Ray Lopez, Don’t Trump Us Down!, 9 x 9 inches, acrylic on canvas
Last weekend I visited your studio at Fountain House on Governors Island where you are finishing an artist residency. What was this experience like for you being on the island and working in this setting?
It was such an achievement that I have accomplished by being part of this residency. I really had a great time being part of the whole art community from the Fountain House Gallery and Studio who gave me a spot with three other artists doing the same residency for the two month period from May to the end of June. My studio or room (as some visitors called it) is kind of low key with a few postcards hanging from the wall in front of my desk or table with dreary settings—cracked and chipped white paint, decaying walls and a comfortable atmosphere, but sometimes inside, it gets either muggy or cool depending on the weather outside. I believe the house was built during the Civil War era or around that time. It got me to go to the island, not just doing sketches from my studio, but to visit the island by watching and admiring the views of the city and the Hudson River, including the Statue of Liberty and Ellis Island. And we got visitors stopping by at the residency to see what’s in store for them. Especially the displays of artworks from the artists (including me) that has been exhibited in the downstairs area. I also got to interact with visitors by giving them a guided tour of the headquarters of the residency. Also, on the section of Colonel’s Row in Governors Island there are other artist residencies programs along the same row of houses with these great art programs and organizations that are a hidden treasure for the art admirers all young and old alike. It was quite a great place and quite a nice experience.
Ray Lopez in his studio on Governors Island
While visiting I noticed a few postcards on your wall including one of Alice Neel. Do you go to see art exhibitions often? Who are your favorite artists?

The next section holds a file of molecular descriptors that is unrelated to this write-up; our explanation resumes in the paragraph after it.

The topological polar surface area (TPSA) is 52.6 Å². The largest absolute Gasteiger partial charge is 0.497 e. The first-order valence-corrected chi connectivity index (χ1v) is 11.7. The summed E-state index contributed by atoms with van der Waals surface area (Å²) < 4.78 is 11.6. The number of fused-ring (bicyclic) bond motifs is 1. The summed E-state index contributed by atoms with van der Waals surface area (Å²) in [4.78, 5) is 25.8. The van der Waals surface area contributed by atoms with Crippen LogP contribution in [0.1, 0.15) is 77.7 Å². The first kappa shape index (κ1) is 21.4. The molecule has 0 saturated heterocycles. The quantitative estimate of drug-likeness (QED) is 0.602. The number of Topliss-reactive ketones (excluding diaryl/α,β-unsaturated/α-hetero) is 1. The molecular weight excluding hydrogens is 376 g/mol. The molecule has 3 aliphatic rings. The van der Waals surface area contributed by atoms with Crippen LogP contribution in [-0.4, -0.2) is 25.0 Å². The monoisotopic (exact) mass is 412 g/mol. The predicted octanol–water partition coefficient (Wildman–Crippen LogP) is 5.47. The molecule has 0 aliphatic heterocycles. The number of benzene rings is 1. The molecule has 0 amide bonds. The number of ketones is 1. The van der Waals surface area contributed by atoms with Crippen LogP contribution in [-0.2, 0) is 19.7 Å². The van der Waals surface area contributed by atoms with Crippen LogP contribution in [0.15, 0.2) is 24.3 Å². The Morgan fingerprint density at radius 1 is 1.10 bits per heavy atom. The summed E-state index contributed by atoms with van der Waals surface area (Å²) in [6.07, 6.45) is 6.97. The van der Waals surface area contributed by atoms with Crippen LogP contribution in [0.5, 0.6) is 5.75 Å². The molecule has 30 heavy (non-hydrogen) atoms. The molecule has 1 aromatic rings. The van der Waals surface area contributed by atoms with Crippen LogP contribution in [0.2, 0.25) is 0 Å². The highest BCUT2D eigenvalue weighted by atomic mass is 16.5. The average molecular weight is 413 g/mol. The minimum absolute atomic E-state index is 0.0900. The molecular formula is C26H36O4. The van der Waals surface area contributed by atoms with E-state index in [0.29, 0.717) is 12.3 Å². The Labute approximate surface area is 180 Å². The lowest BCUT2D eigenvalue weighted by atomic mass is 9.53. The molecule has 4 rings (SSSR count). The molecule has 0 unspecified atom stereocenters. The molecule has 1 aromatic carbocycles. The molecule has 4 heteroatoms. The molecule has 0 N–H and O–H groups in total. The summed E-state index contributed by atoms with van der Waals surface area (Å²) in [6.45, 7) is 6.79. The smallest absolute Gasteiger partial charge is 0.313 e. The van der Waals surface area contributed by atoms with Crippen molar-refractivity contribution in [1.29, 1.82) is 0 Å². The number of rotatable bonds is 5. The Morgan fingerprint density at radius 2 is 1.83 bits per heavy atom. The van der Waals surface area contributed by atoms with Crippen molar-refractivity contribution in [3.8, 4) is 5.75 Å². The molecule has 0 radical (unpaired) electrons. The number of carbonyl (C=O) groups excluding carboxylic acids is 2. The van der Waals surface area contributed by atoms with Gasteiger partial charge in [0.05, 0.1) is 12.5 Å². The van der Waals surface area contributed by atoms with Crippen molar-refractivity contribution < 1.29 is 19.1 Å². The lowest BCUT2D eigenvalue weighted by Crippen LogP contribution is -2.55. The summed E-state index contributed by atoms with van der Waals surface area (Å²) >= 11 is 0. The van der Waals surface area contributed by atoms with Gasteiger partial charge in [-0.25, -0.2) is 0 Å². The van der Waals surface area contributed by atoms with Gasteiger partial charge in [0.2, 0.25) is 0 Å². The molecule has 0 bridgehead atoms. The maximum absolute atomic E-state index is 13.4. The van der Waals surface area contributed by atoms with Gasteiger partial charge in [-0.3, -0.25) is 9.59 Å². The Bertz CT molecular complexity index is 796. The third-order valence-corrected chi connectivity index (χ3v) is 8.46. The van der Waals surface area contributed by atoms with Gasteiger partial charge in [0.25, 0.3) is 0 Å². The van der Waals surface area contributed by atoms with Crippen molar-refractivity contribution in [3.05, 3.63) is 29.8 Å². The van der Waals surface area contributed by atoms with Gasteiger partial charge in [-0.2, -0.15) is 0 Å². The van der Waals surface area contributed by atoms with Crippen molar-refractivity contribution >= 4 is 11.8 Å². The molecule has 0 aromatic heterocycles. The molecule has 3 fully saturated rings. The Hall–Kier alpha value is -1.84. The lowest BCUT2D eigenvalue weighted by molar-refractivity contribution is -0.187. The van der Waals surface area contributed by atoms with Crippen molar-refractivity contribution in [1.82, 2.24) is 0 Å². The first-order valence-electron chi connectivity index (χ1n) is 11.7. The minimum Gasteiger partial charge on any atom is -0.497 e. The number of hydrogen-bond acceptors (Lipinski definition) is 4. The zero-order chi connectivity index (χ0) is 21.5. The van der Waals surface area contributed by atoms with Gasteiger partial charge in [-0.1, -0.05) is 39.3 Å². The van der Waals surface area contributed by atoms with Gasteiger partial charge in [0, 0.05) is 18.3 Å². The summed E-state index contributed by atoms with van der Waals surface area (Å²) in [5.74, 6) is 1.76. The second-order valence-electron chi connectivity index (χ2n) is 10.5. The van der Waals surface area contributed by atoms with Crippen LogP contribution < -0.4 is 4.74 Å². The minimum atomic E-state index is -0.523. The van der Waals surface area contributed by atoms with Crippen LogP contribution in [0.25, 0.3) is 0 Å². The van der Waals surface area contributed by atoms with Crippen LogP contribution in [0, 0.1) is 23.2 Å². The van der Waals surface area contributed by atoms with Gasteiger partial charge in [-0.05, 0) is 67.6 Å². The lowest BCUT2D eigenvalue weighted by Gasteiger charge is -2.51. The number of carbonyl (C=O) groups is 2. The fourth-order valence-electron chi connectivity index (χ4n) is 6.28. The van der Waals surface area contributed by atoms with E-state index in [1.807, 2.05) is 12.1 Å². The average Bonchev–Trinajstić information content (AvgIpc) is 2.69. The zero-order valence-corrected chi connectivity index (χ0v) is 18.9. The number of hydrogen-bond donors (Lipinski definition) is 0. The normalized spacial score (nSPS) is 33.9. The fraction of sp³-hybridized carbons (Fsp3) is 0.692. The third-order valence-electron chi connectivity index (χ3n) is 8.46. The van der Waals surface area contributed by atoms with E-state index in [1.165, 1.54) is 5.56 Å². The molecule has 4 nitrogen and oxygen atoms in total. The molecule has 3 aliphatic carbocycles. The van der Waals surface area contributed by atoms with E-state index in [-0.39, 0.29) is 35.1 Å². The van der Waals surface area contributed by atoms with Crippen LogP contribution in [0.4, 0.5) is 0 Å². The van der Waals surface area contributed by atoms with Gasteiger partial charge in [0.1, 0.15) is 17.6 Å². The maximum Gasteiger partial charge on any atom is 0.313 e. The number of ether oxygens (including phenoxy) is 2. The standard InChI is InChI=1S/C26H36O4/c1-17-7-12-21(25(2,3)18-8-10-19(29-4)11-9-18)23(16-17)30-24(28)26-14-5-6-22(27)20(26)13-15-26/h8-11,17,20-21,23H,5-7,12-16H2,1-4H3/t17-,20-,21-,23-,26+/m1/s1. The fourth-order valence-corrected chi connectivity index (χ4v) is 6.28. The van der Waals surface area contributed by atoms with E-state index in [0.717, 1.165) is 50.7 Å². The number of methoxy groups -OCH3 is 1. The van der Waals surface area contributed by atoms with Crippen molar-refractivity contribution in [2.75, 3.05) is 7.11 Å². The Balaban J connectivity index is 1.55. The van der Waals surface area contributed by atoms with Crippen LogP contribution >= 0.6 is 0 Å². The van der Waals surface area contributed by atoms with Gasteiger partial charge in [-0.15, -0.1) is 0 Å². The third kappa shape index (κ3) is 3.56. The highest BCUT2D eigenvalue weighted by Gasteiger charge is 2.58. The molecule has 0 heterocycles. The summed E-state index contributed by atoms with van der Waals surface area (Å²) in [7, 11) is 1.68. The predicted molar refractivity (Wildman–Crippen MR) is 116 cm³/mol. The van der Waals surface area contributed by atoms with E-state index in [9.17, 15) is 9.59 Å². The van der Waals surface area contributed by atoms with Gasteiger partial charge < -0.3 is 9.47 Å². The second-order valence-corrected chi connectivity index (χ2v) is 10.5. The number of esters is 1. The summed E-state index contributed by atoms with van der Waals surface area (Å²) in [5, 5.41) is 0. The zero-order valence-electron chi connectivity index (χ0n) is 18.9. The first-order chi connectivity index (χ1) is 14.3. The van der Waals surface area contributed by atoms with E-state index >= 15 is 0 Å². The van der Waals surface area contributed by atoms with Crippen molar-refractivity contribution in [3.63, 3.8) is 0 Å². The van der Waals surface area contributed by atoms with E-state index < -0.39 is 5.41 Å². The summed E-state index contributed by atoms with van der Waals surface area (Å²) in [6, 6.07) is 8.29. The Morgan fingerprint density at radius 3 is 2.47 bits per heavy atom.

Glad that you have mentioned it. My favorite artists, past and present, are Frida Kahlo, Diego Rivera, Vincent Van Gogh, Francis Bacon, Claude Monet, Paul Cezanne, Henri Matisse, Pablo Picasso, Fransisco Goya, Andy Warhol, Keith Haring, Jean-Michel Basquiat, Rembrandt and well too many to list whose great works I have seen in museums and galleries, especially online. But also, my artists peers whom I have a social circle of friends and acquaintances. I have admired them for their artwork especially the ones that give me an inspiration of what their artwork is really all about. I am not naming names here in this article, but they know who they are. Even the non-famous artists that I really admired and gleefully enjoyed their works of art can give me an inspiration of what the next artwork that I will be making.
Ray Lopez, The Rise and Fall of The Cult, 18 x 24 inches, pen and colored markers on paper
What does making art mean to you? What what you do if you weren’t an artist?
Good question. Well, I really don’t know what art really means to me by making artwork. Let’s put it this way, making art is not like a hobby or doing it just for a living, it’s about having the passion and likability of making and transforming into something quite relevant and spontaneous for the artworks to come out to the best that I can achieve. If I have an idea of what artwork to make or what the subject matter is like, I just make it for the heck of it by making it into something that truly matters. It’s like directing a film. When I was younger my goal was to become a filmmaker by going to college and taking some film classes that I have not able to be complete but failed miserably and did not accomplish. But to make art is like directing a film on paper or canvas. And if I was not making art, I would be wasting my time or getting a full-time job which is hard to get and especially to maintain the position. Or do a different hobby like taking photos of scenery and stuff with my digital camera that I bought three years ago that I use to shoot some footage to make my small, short experimental films that can also be a source of artmaking.
Installation shot of two works by Ray Lopez from “Works by Governors Island Resident Artists” at Fountain House @ Governors Island, House 410A, Colonels Row